Long deviations around weather, stronger than forecast headwinds, or discovery of a low fuel condition may require you to maximize fuel economy. Let’s look at some ways to conserve fuel:
· Slow down: You’ll burn less fuel if you cruise at a lower power setting.
· Fly with the wind: If you have a choice of equidistant fuel stops, pick the one that’s downwind. You may have to back-track, but you’ll burn less fuel and get there faster.
· Lean for best economy: Consult the POH for best economy/long endurance power settings and leaning procedures.
Obviously, pilots should adjust their flight plan before fuel becomes a critical issue, but if you’re low on fuel or, worse, dipping into the reserve, land as soon as possible. Don’t wait for the FBO with the best price or the preferred credit card!
Thursday, 30 November 2017
Acknowledgements: AOPA USA AIR SAFETY INSTITUTE
Thursday, 23 November 2017
AT HOME AND BEFORE THE FLIGHT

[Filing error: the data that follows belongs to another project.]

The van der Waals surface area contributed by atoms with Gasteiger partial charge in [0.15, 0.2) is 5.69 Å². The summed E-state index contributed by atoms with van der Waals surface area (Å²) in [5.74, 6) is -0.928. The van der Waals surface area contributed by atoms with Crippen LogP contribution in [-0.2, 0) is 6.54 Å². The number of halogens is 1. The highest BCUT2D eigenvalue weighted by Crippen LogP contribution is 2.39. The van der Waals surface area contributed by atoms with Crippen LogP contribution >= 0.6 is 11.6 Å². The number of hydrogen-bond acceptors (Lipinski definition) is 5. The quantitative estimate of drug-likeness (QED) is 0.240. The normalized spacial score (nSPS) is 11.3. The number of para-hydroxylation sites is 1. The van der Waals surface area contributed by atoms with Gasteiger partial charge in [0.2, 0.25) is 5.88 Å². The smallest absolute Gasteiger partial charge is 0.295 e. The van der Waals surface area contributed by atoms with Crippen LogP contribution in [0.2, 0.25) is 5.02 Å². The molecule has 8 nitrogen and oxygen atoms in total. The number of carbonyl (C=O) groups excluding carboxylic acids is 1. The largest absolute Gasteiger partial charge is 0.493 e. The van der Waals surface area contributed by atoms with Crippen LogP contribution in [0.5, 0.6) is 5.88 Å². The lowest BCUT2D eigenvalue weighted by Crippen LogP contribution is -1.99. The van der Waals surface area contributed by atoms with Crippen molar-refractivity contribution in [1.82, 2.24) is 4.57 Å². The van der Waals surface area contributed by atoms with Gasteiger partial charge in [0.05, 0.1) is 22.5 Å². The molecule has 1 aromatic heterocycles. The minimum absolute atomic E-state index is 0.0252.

- Plan your flight and prepare maps and log in the normal way
- Understanding your equipment is key, so if it is portable practise at home with it
- Check for and install any software updates in order to ensure that you have the latest available information
- Check your battery condition and/or power cable installation
- Ensure that all required information is programmed while still on the ground
- Use only standard settings and check lists
- Double check your route, and check any computer produced flight plan carefully
- Load possible alternative routes
- Verify the receiver’s displayed position at start‑up
- Remember that such equipment is not
certified as an aeronautical product and therefore no guarantee is
given on its safety and reliability.
- Fly the Aircraft!
- GPS should not be relied upon as your sole navigation reference, so be ready at any time to resume your own navigation with terrain maps, which must remain your primary mode of navigation
- Keep looking out for the ground, other aircraft and navigation features, using the GPS only once you have verified its accuracy against something else, and cross‑check regularly
- Remember that your equipment could become unserviceable, so always be aware of where you are, and keep your written flight log up to date
- Never try to access new modes nor to change equipment options in flight!
- Only carry out instrument approaches if you are trained and can comply fully with the requirements
- Do not invent your own GPS instrument approaches, or rely on ‘overlays’
- Remember that apparent accuracy does not equal reliability. This is not guaranteed